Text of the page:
What are some obstacles you have faced because of your age?
I haven’t met a lot of other people who are my age doing the things that I do, so it is hard to make friends. I was speaking to someone today who was cool, and he is 35. I want friends who think about the problems I am thinking about, but I know that this guy doesn’t want to be my friend; I get that, if I was 35 I wouldn’t want to be friends with a 22-year-old either. I want to find people who are excited about the problems I am excited about, and love entrepreneurship the way I do, but are also 22, 23. I have met two people like that, and they are both doing their own thing. The thing about entrepreneurship is that it’s very much internal - I focus my time building my company.
What do you think has been the key to your success this far?
I think for a very long time the idea was to have a very high standard - the mentality was that we are smart and we are going to a better job of this than everyone else has. I think relying on technology - we decided to automate every possible thing that we can, and there is still so much room for bringing things up to the current technology standards.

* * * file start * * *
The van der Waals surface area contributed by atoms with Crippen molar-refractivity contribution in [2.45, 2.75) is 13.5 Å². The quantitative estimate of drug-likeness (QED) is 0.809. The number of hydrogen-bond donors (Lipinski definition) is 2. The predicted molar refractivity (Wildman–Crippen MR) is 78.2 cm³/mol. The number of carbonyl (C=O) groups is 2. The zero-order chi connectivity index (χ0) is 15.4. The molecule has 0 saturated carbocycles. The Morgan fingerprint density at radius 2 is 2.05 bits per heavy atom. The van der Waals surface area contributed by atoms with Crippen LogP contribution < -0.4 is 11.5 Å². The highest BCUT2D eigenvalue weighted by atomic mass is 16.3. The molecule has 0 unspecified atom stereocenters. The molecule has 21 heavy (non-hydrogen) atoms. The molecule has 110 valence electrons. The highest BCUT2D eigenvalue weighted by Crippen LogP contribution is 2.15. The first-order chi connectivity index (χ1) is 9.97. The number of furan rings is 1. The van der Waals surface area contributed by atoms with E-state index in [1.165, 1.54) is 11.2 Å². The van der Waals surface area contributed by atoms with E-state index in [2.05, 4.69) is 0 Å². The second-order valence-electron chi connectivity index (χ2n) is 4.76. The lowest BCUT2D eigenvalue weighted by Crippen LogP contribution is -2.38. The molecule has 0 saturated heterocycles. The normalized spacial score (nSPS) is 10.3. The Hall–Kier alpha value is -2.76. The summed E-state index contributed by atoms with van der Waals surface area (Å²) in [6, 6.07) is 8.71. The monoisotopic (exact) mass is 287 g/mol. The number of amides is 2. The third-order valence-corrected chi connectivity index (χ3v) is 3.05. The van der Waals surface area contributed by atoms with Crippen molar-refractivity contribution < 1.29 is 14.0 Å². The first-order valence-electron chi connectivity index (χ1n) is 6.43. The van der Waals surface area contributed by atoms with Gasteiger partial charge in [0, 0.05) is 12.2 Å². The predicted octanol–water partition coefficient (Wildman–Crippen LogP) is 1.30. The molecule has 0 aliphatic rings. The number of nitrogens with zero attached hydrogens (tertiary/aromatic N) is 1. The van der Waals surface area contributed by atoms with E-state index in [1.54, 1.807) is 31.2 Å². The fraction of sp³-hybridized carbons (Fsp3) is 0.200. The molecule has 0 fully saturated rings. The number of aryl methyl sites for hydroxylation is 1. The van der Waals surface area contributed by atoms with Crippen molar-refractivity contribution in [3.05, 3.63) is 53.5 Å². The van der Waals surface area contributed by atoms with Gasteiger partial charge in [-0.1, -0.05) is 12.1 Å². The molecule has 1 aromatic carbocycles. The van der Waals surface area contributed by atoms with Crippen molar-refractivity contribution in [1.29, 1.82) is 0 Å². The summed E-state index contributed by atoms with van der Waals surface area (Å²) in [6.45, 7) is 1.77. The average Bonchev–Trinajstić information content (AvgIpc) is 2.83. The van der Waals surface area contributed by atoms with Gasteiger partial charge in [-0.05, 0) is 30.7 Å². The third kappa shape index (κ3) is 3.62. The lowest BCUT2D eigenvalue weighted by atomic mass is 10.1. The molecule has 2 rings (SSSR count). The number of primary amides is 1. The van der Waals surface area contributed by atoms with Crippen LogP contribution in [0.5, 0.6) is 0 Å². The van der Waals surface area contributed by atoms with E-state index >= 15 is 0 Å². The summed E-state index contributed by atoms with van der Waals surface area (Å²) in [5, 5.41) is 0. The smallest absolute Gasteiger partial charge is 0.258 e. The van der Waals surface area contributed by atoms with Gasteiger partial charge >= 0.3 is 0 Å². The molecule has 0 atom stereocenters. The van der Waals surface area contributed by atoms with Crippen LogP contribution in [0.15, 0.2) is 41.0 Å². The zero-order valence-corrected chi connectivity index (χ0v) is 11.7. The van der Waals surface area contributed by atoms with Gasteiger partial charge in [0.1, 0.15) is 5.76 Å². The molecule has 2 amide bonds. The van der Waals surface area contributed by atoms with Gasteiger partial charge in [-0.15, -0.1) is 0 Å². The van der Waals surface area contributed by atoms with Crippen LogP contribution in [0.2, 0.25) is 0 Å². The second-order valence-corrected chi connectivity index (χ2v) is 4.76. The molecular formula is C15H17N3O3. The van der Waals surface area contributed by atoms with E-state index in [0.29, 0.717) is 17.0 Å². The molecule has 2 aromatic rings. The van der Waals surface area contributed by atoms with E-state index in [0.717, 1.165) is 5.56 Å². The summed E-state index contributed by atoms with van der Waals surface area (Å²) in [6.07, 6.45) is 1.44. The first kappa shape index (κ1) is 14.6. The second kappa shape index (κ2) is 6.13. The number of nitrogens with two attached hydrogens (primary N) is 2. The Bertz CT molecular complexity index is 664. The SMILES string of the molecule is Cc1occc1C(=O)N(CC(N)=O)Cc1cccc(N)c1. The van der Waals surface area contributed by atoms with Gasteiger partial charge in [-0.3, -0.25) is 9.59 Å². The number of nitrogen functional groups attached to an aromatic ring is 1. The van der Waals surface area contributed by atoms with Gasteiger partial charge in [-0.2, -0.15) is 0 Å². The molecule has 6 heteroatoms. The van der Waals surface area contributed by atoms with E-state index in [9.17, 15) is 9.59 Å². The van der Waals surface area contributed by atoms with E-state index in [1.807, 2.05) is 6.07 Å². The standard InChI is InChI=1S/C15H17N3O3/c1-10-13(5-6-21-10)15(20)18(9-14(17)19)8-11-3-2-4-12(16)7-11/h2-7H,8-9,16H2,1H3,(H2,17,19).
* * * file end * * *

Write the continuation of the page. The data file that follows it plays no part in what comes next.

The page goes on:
We have hired a lot of really smart people to fix our problems; a lot of our people are college students, and maybe they are not super dedicated, but I never have to worry about someone making a stupid mistake or being rude to a client - most people are very trustworthy and can handle themselves. This has allowed us to focus less on monitoring the company and more on growing it because we can trust the people to do their work.
Throughout your journey what has been the best advice you have ever received?
I took an entrepreneurship class in college that really was the best class I took in school. I wasn’t a huge fan of college, but my professor would just bring in entrepreneurs who would talk about their story where you can start learning patterns. I took a lot of good information from this class about going from zero to one. Things like building lean, building an MVP, diving deep and not going wide, and the importance of people. I didn’t learn a lot about valuations and investments, but I learned a lot about how entrepreneurs think and how to start a company.
Is there any final advice you would want to share with an aspiring entrepreneur?
The number one thing is do. Build a website. Whatever you are doing, whatever idea you have, throw it on the internet, and see if people like it. When you start writing out your idea you begin to develop what is and what isn’t your idea. You get to work on your language and modify your idea. The night that changed my life the most was when I stayed up from 12AM to the morning building my website.